Brooke is struggling to write a eulogy for her father and has procrastinated until the day of his funeral. But a range of wildly ambivalent feelings come to the surface as she writes.
Her inner self wants Brooke to tell the truth about her father as an alcoholic and a narcissist. But Brooke has a hard time accepting the truth, much less telling it. And she must work through these contradictory feelings before she’s due at the church soon.
Written by Ryan Sheppard and directed by Brett Cramer, the premise of this short sounds like the backbone of a quietly poetic psychological drama. But the film is actually an almost manic riff on the musical genre, capturing the ups and downs of a woman’s complex emotions around her father.
The film’s journey is essentially an internal dialogue, as Brooke argues with her inner self about what she should say. Part of her tries to focus on the socially acceptable and the positive. But another part of her is angry, insisting that the eulogy tell the truth about Brooke’s father. In frustration at her writer’s block, Brooke decides to honor her father through a song — one that turns into a veritable aria of emotional tumult and shifts the film into musical territory.
The writing cleverly uses the conventions of musicals to further develop Brooke, particularly the use of song as a kind of “emotional close-up” into a character’s feelings, which modulate between reflective to frenetic for Brooke. The intensity of both the music and storytelling amp up when Brooke’s more sardonic inner self gets into the act, confronting Brooke with how her denial around her unresolved “father complex” affects her adult life and relationships.
It’s a testament to the ambition and confidence of the writing and music that we can traverse Brooke’s inner landscape with such depth, and the emotional registers hit almost operatic heights to the point where it threatens to derail the film. But certain anchors keep it from flying off the rails. Though the camera movements and editing keep up with the sometimes frantic pacing of Brooke’s emotional expression, the visuals have a somber, shadowy and muted quality throughout, keeping an undertone of melancholy throughout.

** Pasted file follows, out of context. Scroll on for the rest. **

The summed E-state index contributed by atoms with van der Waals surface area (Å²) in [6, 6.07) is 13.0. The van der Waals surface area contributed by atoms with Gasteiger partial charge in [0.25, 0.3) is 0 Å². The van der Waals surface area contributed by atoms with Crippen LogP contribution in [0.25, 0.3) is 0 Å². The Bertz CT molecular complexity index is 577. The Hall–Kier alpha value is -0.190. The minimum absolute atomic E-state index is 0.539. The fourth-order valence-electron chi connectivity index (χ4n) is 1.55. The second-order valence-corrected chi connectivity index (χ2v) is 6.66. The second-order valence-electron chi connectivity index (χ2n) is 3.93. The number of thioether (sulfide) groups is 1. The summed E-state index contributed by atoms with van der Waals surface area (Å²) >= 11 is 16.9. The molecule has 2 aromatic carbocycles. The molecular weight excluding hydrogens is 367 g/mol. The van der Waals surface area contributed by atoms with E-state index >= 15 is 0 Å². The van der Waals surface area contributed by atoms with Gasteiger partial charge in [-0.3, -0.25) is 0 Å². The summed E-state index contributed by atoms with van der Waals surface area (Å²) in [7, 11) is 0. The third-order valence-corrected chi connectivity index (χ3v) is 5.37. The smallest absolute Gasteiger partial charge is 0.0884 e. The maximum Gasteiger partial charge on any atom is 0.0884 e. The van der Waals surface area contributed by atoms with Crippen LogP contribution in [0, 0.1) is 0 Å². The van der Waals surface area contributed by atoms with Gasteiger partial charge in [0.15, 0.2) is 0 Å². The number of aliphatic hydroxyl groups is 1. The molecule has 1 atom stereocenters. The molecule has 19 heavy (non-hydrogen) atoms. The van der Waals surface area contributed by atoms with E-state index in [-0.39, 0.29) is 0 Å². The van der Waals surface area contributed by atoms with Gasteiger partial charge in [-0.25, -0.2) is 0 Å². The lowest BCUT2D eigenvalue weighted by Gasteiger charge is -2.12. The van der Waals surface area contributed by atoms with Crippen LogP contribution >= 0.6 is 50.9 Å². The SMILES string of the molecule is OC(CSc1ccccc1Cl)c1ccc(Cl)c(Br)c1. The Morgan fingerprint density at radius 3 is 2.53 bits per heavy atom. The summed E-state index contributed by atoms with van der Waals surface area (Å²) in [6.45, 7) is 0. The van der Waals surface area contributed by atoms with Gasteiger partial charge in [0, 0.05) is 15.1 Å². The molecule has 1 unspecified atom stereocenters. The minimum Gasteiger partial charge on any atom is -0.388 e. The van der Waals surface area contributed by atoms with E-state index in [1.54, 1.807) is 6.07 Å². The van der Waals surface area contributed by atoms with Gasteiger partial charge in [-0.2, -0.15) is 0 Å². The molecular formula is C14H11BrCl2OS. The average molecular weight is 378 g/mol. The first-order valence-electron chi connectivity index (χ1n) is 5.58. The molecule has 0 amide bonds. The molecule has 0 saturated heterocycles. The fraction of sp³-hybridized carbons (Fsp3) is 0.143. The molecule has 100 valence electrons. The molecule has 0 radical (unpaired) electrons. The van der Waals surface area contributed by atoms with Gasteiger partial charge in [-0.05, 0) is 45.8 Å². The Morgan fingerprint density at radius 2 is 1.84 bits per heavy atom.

But the film’s real backbone is actor Meg Cashel, who plays both Brooke in real life and as a projection of her argumentative inner self. She has the sharp comedic timing to make the recriminating zingers sing (sometimes literally.) But she also knows how to let the wild tides of emotions settle, allowing them to sift and churn until they finally settle into a pure, moving moment of raw grief and pain, in which her two sides come together in understanding.
Unique, original and utterly committed to its creative choices, “The Eulogy” juggles tones, genres and emotions in a way that could almost be experimental. But the clarity of its storytelling brings its emotional universality to the fore. Many of us carry conflicted feelings about the people who raised us, which often come to the fore when they die. This can plunge us into self-reflection, which can be destabilizing if we’re not prepared. We often think we’ve moved on and built new lives for ourselves. But when faced with the finality of death, we realize the initial love and longing haven’t died at all. Instead, we’re unmoored and lost in a pain we thought we left behind.